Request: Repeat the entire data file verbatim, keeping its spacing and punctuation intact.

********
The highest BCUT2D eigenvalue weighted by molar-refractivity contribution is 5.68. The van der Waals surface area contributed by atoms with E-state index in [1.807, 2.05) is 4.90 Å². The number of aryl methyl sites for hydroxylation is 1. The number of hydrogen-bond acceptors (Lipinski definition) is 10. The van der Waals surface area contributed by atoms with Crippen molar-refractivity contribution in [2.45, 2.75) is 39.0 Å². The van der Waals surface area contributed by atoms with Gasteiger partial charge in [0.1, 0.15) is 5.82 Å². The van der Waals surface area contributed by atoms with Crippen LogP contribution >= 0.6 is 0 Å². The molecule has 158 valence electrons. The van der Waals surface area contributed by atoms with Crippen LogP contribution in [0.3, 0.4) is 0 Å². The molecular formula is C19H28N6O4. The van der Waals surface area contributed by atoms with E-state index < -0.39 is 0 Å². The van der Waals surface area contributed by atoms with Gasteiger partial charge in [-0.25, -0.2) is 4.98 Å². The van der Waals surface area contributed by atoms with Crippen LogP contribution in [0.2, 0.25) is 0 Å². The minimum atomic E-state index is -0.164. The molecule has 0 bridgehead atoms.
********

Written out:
The highest BCUT2D eigenvalue weighted by molar-refractivity contribution is 5.68. The van der Waals surface area contributed by atoms with E-state index in [1.807, 2.05) is 4.90 Å². The number of aryl methyl sites for hydroxylation is 1. The number of hydrogen-bond acceptors (Lipinski definition) is 10. The van der Waals surface area contributed by atoms with Crippen molar-refractivity contribution in [2.45, 2.75) is 39.0 Å². The van der Waals surface area contributed by atoms with Gasteiger partial charge in [0.1, 0.15) is 5.82 Å². The van der Waals surface area contributed by atoms with Crippen LogP contribution >= 0.6 is 0 Å². The molecule has 158 valence electrons. The van der Waals surface area contributed by atoms with Crippen LogP contribution in [0.3, 0.4) is 0 Å². The molecular formula is C19H28N6O4. The van der Waals surface area contributed by atoms with E-state index < -0.39 is 0 Å². The van der Waals surface area contributed by atoms with Gasteiger partial charge in [-0.25, -0.2) is 4.98 Å². The van der Waals surface area contributed by atoms with Crippen LogP contribution in [0.2, 0.25) is 0 Å². The minimum atomic E-state index is -0.164. The molecule has 0 bridgehead atoms.